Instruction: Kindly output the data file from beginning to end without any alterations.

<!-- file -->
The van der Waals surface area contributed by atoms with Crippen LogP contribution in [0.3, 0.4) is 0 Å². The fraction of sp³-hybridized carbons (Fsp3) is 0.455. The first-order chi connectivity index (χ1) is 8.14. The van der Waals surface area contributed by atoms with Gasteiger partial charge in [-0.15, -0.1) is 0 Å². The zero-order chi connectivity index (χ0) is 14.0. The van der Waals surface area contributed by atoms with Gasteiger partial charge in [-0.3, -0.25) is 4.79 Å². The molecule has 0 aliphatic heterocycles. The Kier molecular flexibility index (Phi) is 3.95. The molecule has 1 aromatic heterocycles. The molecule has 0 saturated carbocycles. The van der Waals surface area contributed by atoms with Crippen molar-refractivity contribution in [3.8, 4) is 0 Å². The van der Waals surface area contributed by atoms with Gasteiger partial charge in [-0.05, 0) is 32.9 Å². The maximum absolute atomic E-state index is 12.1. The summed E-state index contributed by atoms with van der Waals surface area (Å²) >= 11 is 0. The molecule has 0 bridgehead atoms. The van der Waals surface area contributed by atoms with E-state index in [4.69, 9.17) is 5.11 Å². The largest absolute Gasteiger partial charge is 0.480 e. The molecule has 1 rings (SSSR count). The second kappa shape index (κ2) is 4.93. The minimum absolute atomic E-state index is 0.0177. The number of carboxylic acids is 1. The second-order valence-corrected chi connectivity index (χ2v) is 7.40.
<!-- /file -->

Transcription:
The van der Waals surface area contributed by atoms with Crippen LogP contribution in [0.3, 0.4) is 0 Å². The fraction of sp³-hybridized carbons (Fsp3) is 0.455. The first-order chi connectivity index (χ1) is 8.14. The van der Waals surface area contributed by atoms with Gasteiger partial charge in [-0.15, -0.1) is 0 Å². The zero-order chi connectivity index (χ0) is 14.0. The van der Waals surface area contributed by atoms with Gasteiger partial charge in [-0.3, -0.25) is 4.79 Å². The molecule has 0 aliphatic heterocycles. The Kier molecular flexibility index (Phi) is 3.95. The molecule has 1 aromatic heterocycles. The molecule has 0 saturated carbocycles. The van der Waals surface area contributed by atoms with Crippen molar-refractivity contribution in [3.8, 4) is 0 Å². The van der Waals surface area contributed by atoms with Gasteiger partial charge in [-0.05, 0) is 32.9 Å². The maximum absolute atomic E-state index is 12.1. The summed E-state index contributed by atoms with van der Waals surface area (Å²) >= 11 is 0. The molecule has 0 bridgehead atoms. The van der Waals surface area contributed by atoms with E-state index in [4.69, 9.17) is 5.11 Å². The largest absolute Gasteiger partial charge is 0.480 e. The molecule has 1 rings (SSSR count). The second kappa shape index (κ2) is 4.93. The minimum absolute atomic E-state index is 0.0177. The number of carboxylic acids is 1. The second-order valence-corrected chi connectivity index (χ2v) is 7.40.